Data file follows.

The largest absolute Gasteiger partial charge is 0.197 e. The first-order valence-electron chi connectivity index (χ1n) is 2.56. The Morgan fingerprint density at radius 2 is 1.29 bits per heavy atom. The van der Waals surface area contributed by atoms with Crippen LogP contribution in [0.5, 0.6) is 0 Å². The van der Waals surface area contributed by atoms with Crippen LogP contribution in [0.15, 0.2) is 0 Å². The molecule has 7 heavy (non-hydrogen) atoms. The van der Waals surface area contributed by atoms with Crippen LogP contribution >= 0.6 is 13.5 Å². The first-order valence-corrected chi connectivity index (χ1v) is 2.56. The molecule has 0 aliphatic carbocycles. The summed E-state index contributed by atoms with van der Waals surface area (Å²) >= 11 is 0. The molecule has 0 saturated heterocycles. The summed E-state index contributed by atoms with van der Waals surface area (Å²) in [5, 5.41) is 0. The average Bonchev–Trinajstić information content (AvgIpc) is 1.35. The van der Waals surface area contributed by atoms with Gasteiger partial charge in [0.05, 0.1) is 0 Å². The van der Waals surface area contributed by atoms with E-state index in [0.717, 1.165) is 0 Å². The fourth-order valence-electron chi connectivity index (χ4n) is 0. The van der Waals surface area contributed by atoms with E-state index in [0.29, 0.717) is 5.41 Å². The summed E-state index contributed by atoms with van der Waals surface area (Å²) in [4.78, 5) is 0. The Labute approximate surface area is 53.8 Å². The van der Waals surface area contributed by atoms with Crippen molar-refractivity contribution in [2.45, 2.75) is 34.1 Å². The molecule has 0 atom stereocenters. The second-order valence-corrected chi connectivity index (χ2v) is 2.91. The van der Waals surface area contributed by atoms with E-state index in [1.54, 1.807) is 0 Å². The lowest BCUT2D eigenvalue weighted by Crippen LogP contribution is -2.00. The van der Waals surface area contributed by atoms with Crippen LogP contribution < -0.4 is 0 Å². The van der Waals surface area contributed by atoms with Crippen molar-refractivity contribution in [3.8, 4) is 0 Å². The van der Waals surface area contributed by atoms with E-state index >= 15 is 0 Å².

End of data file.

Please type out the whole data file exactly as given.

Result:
The largest absolute Gasteiger partial charge is 0.197 e. The first-order valence-electron chi connectivity index (χ1n) is 2.56. The Morgan fingerprint density at radius 2 is 1.29 bits per heavy atom. The van der Waals surface area contributed by atoms with Crippen LogP contribution in [0.5, 0.6) is 0 Å². The van der Waals surface area contributed by atoms with Crippen LogP contribution in [0.15, 0.2) is 0 Å². The molecule has 7 heavy (non-hydrogen) atoms. The van der Waals surface area contributed by atoms with Crippen LogP contribution >= 0.6 is 13.5 Å². The first-order valence-corrected chi connectivity index (χ1v) is 2.56. The molecule has 0 aliphatic carbocycles. The summed E-state index contributed by atoms with van der Waals surface area (Å²) >= 11 is 0. The molecule has 0 saturated heterocycles. The summed E-state index contributed by atoms with van der Waals surface area (Å²) in [5, 5.41) is 0. The average Bonchev–Trinajstić information content (AvgIpc) is 1.35. The van der Waals surface area contributed by atoms with Gasteiger partial charge in [0.05, 0.1) is 0 Å². The van der Waals surface area contributed by atoms with E-state index in [0.717, 1.165) is 0 Å². The fourth-order valence-electron chi connectivity index (χ4n) is 0. The van der Waals surface area contributed by atoms with E-state index in [0.29, 0.717) is 5.41 Å². The summed E-state index contributed by atoms with van der Waals surface area (Å²) in [4.78, 5) is 0. The Labute approximate surface area is 53.8 Å². The van der Waals surface area contributed by atoms with Crippen molar-refractivity contribution in [2.45, 2.75) is 34.1 Å². The molecule has 0 atom stereocenters. The second-order valence-corrected chi connectivity index (χ2v) is 2.91. The van der Waals surface area contributed by atoms with E-state index in [1.54, 1.807) is 0 Å². The lowest BCUT2D eigenvalue weighted by Crippen LogP contribution is -2.00. The van der Waals surface area contributed by atoms with Crippen LogP contribution < -0.4 is 0 Å². The van der Waals surface area contributed by atoms with Crippen molar-refractivity contribution in [3.8, 4) is 0 Å². The van der Waals surface area contributed by atoms with E-state index >= 15 is 0 Å².